Updated 4:17 p.m. | Donald Trump said Friday that congressional Republicans are “babies" and questioned the competence of the party’s leaders upon news that Speaker John A. Boehner will resign next month.
The comments from the Republican frontrunner came during an appearance at the Values Voter Summit, an annual gathering of evangelical voters where, at times, the rhetoric at times sounds as much like that of a revival than a political rally. “I believe in God. I believe in the Bible. I’m a Christian,” Trump said, armed with a Bible he said his mother gave him, waving it in front of a crowd of Christian conservatives at the event hosted by the Family Research Council.
Like many of the Republican candidates who took the stage, Trump got loud applause when he mentioned Boehner's resignation. Trump told reporters he thought it was the right time for Boehner to step aside but declined to say who should replace him.
“Speaker Boehner, some people like him on a personal basis,” Trump told the crowd. But, he said, “We want to see the job being done properly. We want people who can get it done.”
Later Friday, Louisiana Gov. Bobby Jindal said Friday afternoon that Senate Majority Leader Mitch McConnell should join Boehner in resigning.
Trump said if Republicans were unified by their leaders, and if they focused the energy that has been spent on intraparty turmoil on making good on campaign promises, its leaders would be more popular to the party's base.
“We don’t have time. We have a country that’s in such danger and such trouble,” Trump said. “To be politically correct, every word is measured — I can do it, but who wants to do it? We have to get to business.”
That displeasure with the effectiveness of politicians like Boehner and others who have led the Republican Party was a central theme of many of the candidates' messages.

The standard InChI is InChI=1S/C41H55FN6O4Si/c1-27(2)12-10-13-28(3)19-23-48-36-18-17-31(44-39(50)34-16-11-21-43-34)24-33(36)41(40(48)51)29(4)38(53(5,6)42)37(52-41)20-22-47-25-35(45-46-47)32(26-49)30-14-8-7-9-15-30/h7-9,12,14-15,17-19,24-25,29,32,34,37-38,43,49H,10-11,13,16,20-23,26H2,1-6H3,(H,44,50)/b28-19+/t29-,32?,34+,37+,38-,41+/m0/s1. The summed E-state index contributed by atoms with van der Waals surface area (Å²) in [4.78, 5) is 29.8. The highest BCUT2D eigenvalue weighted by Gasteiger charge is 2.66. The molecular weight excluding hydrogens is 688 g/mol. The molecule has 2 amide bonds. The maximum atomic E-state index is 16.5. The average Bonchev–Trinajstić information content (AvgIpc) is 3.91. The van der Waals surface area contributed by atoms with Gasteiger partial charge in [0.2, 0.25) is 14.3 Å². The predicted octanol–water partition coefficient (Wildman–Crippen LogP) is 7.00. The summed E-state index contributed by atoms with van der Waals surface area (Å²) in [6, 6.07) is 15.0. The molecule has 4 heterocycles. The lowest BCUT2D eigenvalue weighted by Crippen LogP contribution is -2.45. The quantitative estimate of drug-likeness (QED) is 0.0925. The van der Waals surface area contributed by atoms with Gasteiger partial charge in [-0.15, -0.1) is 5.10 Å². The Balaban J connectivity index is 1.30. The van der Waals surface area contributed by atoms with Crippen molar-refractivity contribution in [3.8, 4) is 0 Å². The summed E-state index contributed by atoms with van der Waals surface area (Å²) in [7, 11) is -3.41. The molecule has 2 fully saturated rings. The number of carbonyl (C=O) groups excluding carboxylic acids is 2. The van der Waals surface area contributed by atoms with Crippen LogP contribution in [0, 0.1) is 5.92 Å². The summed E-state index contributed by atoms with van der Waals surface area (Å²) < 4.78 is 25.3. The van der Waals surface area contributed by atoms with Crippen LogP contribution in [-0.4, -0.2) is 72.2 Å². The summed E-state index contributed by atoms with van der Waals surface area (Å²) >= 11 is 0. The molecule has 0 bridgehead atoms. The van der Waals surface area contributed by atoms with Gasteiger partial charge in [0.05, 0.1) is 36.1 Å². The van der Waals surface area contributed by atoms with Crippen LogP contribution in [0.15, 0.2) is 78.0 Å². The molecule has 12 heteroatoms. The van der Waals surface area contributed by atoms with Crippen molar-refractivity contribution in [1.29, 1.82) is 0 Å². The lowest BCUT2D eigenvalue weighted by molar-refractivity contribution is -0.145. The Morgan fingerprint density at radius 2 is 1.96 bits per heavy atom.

“I’m angry because I wasted a lot of my time last year to get people elected,” former Arkansas Gov. Mike Huckabee said. “They’re not doing anything different in the majority than they did in the minority."
Ben Carson, the retired Baltimore neurosurgeon who has risen in the polls, said, “Political correctness is ruining our country. We need to stand up for what we believe.”
After appearances by other candidates like Sens. Ted Cruz, Marco Rubio and former Sen. Rick Santorum, Trump, speaking to a packed ballroom, earned boos when he referred to “this clown, Marco Rubio." The Florida Republican had questioned Trump's knowledge of the issues Thursday in a radio interview.
Rubio used his speech as an opportunity to introduce a proposal to provide a tax credit for businesses who offer employees paid family leave — a Republican counterpoint to Hillary Rodham Clinton's own plan.
On Saturday, the Family Research Council, which hosts the event, will reveal the results of a presidential straw poll of the paid attendees.
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